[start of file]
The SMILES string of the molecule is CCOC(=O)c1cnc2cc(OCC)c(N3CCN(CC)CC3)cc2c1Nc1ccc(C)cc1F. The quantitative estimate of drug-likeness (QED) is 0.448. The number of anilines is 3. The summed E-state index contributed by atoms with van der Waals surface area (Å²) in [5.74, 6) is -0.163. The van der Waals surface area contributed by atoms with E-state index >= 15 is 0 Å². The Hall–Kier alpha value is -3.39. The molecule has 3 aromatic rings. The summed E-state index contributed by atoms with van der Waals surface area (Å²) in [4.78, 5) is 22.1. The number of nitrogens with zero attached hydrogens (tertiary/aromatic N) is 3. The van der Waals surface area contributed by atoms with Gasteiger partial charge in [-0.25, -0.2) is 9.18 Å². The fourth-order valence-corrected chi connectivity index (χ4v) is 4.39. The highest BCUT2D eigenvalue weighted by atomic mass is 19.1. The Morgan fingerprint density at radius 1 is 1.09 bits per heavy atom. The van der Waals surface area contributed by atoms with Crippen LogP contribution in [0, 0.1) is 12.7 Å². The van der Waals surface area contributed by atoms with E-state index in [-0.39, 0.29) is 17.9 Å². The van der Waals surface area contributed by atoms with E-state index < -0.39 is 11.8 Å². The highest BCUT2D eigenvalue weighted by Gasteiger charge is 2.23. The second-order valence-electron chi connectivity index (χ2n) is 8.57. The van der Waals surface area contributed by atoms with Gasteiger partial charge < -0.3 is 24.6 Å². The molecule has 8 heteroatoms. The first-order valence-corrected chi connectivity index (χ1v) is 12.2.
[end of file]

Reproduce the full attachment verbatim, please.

The SMILES string of the molecule is CCOC(=O)c1cnc2cc(OCC)c(N3CCN(CC)CC3)cc2c1Nc1ccc(C)cc1F. The quantitative estimate of drug-likeness (QED) is 0.448. The number of anilines is 3. The summed E-state index contributed by atoms with van der Waals surface area (Å²) in [5.74, 6) is -0.163. The van der Waals surface area contributed by atoms with E-state index >= 15 is 0 Å². The Hall–Kier alpha value is -3.39. The molecule has 3 aromatic rings. The summed E-state index contributed by atoms with van der Waals surface area (Å²) in [4.78, 5) is 22.1. The number of nitrogens with zero attached hydrogens (tertiary/aromatic N) is 3. The van der Waals surface area contributed by atoms with Gasteiger partial charge in [-0.25, -0.2) is 9.18 Å². The fourth-order valence-corrected chi connectivity index (χ4v) is 4.39. The highest BCUT2D eigenvalue weighted by atomic mass is 19.1. The Morgan fingerprint density at radius 1 is 1.09 bits per heavy atom. The van der Waals surface area contributed by atoms with Crippen LogP contribution in [0, 0.1) is 12.7 Å². The van der Waals surface area contributed by atoms with E-state index in [-0.39, 0.29) is 17.9 Å². The van der Waals surface area contributed by atoms with E-state index < -0.39 is 11.8 Å². The highest BCUT2D eigenvalue weighted by Gasteiger charge is 2.23. The second-order valence-electron chi connectivity index (χ2n) is 8.57. The van der Waals surface area contributed by atoms with Gasteiger partial charge < -0.3 is 24.6 Å². The molecule has 8 heteroatoms. The first-order valence-corrected chi connectivity index (χ1v) is 12.2.